The American School of Classical Studies at Athens is pleased to announce the publication of Hesperia 83.3. Topics in this issue include a comparison of the transitional period between EH II and EH III at Lerna and Tiryns, the reconstruction of fragmentary terracotta reliefs found at Helike within the pediment of the site’s Archaic temple, a linguistic analysis of “nonsense” inscriptions on Attic vases depicting Amazons and Scythians, an Agora inscription that extends our knowledge of the Athenian administration of Delos to 330/29–329/8, and a synthetic consideration of all the Italian sigillata stamps currently known from Crete.
Subscribers can read the issue online at JSTOR, which now hosts all current issues of Hesperia as well as an archive of past volumes.
The Early Helladic II–III Transition at Lerna and Tiryns Revisited: Chronological Difference or Synchronous Variability?, by Erika Weiberg and Michael Lindblom, asks whether the differences in the ceramic record for the EH II–III transition at Lerna and Tiryns should be taken to indicate a difference in the chronological periods represented at each site, or a difference in the way that each population reacted to the conditions of that time period. The authors argue for the latter, and propose that at Lerna, the inhabitants were redefining themselves with new cultural elements, while at Tiryns, preserving a sense of continuity took precedence.
Archaic Terracotta Reliefs from Ancient Helike, by Erophile Kolia, presents evidence for an Archaic temple at the site of Helike that most likely continued the cult of the previously known Geometric temple. In addition to roof tiles and other architectural pieces, fragmentary terracotta reliefs were found, including two polychromatic fragments of the head and wing of a sphinx, the tail of another sphinx, and two fragments of winged boots, which probably belonged to a Gorgon in the typical Archaic running pose. The author reconstructs these as the pedimental decoration of the temple with the two sphinxes flanking the central Gorgon.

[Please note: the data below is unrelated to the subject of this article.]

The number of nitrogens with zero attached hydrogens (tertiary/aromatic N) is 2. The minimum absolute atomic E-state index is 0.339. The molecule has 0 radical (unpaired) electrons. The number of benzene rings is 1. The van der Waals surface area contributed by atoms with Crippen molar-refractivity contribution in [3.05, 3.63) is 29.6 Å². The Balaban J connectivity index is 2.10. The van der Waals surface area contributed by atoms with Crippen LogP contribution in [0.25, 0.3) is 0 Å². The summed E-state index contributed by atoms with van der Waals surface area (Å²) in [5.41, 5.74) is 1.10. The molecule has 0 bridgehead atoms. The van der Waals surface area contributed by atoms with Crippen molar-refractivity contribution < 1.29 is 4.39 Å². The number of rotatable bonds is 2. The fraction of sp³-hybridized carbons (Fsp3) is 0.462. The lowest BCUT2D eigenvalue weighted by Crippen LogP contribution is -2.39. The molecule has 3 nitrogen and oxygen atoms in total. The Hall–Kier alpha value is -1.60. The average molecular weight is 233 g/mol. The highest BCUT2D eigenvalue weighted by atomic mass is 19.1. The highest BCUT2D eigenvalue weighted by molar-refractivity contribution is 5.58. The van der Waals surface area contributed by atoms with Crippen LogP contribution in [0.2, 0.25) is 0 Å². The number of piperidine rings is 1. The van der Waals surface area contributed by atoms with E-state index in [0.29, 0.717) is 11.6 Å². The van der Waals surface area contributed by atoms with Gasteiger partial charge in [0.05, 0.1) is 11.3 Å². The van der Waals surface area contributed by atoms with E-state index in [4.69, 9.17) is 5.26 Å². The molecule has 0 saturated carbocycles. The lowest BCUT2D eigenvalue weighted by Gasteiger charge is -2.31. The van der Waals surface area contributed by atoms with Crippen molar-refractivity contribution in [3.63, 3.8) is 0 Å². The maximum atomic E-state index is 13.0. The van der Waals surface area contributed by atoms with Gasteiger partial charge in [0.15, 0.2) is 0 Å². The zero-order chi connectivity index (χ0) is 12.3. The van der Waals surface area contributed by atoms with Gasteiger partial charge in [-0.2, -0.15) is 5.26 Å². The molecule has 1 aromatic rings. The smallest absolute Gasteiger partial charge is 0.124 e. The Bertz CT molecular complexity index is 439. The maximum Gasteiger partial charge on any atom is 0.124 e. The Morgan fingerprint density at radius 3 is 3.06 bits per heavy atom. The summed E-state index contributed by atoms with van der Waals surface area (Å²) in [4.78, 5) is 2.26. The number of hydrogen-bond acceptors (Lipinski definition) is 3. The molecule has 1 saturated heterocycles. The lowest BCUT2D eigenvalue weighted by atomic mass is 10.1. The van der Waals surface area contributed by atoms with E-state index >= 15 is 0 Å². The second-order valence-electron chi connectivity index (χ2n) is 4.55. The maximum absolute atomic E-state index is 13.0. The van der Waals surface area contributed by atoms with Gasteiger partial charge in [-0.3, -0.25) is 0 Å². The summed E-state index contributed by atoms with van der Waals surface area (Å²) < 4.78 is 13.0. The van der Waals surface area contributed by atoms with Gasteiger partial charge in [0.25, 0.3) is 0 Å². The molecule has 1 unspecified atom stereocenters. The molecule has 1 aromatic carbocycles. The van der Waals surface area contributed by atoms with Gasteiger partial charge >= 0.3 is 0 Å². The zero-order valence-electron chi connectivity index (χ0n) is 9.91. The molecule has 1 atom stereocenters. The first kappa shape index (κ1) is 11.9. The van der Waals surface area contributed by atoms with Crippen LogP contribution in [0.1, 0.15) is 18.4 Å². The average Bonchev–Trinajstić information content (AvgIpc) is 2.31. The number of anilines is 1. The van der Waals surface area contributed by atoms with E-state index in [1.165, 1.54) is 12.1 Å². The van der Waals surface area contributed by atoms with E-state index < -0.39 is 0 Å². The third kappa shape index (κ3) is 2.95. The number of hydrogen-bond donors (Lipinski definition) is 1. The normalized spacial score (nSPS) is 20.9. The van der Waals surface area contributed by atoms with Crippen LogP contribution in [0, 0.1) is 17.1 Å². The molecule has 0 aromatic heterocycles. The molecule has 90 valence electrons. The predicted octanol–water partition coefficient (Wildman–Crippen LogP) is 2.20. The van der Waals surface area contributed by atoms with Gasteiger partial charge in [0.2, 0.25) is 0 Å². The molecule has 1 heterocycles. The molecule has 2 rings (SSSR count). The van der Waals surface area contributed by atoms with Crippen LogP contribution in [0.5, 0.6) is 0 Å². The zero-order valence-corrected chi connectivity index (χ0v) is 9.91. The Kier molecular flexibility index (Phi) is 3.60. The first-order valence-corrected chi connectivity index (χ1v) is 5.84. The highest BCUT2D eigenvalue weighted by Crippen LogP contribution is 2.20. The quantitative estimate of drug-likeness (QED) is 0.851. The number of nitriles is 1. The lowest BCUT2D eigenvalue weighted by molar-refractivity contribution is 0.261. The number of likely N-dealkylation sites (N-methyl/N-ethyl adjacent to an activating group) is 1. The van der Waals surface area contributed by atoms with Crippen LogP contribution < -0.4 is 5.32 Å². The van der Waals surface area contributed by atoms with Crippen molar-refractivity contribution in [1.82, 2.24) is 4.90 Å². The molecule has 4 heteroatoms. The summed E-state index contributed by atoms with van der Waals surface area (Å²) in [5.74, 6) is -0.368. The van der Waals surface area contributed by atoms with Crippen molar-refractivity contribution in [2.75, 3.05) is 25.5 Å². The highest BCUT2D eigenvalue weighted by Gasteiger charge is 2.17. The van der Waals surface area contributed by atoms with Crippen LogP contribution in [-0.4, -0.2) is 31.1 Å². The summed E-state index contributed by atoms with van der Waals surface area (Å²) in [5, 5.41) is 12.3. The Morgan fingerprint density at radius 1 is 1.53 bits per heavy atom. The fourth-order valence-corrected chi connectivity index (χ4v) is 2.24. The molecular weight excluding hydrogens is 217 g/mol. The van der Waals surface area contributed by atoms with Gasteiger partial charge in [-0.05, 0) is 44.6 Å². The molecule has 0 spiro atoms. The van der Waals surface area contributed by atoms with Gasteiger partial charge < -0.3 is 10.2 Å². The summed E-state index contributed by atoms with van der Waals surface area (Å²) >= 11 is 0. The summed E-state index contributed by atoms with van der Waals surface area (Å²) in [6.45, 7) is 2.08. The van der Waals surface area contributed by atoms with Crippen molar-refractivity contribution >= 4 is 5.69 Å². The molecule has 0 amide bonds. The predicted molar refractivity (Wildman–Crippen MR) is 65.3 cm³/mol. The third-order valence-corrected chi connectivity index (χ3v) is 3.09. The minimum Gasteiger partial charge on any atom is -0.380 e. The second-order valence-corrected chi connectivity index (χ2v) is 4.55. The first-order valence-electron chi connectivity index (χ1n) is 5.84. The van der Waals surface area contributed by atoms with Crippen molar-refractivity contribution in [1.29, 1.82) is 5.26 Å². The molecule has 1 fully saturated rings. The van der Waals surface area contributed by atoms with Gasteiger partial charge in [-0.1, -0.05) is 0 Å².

Making Sense of Nonsense Inscriptions Associated with Amazons and Scythians on Athenian Vases, by Adrienne Mayor, John Colarusso, and David Saunders, demonstrates that some inscriptions on Attic pots that have been traditionally regarded as “nonsense,” are not nonsense at all, but actually represent words from the languages of the Black Sea and Caucasus region that were transliterated into the Greek script. In test cases, inscriptions on pots depicting Amazons and Scythians were deciphered, but nonsense inscriptions from pots without such images remained unintelligible, thus indicating that the positive results are not random.
A Record of the Athenian Administration of Delos: Agora I 5162, by Michael Walbank, presents the editio princeps of Agora I 5162, which records the leases of different types of landholdings on Delos, and a list of several officials, including hieropoioi, epimeletai, nomothetai, and an unknown group called the naopoioi or neopoioi, who are collecting funds for a large project.
Stamps on Italian Sigillata and the Renaissance of Aptera, Crete, by Martha Bowsky, presents not only 39 new Italian sigillata stamps found at Aptera, but also all of the stamps currently known from Crete in a series of tables and an appendix. The author discusses the provenience and chronological profiles of the stamps in order to provide an enhanced understanding of Crete’s position in the trade patterns of the Mediterranean during the 1st and 2nd centuries A.D.
Current subscribers can view the issue online at JSTOR. The printed version will be mailed shortly.
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